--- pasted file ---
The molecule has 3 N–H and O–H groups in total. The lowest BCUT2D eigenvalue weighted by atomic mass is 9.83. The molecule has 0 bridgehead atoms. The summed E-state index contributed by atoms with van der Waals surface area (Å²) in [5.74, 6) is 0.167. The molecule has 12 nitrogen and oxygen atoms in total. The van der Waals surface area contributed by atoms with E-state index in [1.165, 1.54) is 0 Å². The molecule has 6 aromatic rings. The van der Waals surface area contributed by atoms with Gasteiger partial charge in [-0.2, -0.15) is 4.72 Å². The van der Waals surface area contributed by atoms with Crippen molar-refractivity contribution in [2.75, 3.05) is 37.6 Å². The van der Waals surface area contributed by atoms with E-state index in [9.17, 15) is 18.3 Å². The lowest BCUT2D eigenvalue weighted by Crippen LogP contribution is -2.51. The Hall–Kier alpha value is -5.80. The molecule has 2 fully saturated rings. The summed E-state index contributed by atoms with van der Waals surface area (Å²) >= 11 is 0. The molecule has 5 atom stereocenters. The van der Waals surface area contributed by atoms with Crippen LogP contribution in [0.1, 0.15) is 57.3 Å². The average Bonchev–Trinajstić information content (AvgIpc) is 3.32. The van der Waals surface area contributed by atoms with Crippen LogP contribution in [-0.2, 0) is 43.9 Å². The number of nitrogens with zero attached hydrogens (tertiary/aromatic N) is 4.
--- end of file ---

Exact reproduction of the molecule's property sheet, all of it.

The molecule has 3 N–H and O–H groups in total. The lowest BCUT2D eigenvalue weighted by atomic mass is 9.83. The molecule has 0 bridgehead atoms. The summed E-state index contributed by atoms with van der Waals surface area (Å²) in [5.74, 6) is 0.167. The molecule has 12 nitrogen and oxygen atoms in total. The van der Waals surface area contributed by atoms with E-state index in [1.165, 1.54) is 0 Å². The molecule has 6 aromatic rings. The van der Waals surface area contributed by atoms with Gasteiger partial charge in [-0.2, -0.15) is 4.72 Å². The van der Waals surface area contributed by atoms with Crippen molar-refractivity contribution in [2.75, 3.05) is 37.6 Å². The van der Waals surface area contributed by atoms with E-state index in [9.17, 15) is 18.3 Å². The lowest BCUT2D eigenvalue weighted by Crippen LogP contribution is -2.51. The Hall–Kier alpha value is -5.80. The molecule has 2 fully saturated rings. The summed E-state index contributed by atoms with van der Waals surface area (Å²) >= 11 is 0. The molecule has 5 atom stereocenters. The van der Waals surface area contributed by atoms with Crippen LogP contribution in [0.1, 0.15) is 57.3 Å². The average Bonchev–Trinajstić information content (AvgIpc) is 3.32. The van der Waals surface area contributed by atoms with Crippen LogP contribution in [-0.2, 0) is 43.9 Å². The number of nitrogens with zero attached hydrogens (tertiary/aromatic N) is 4.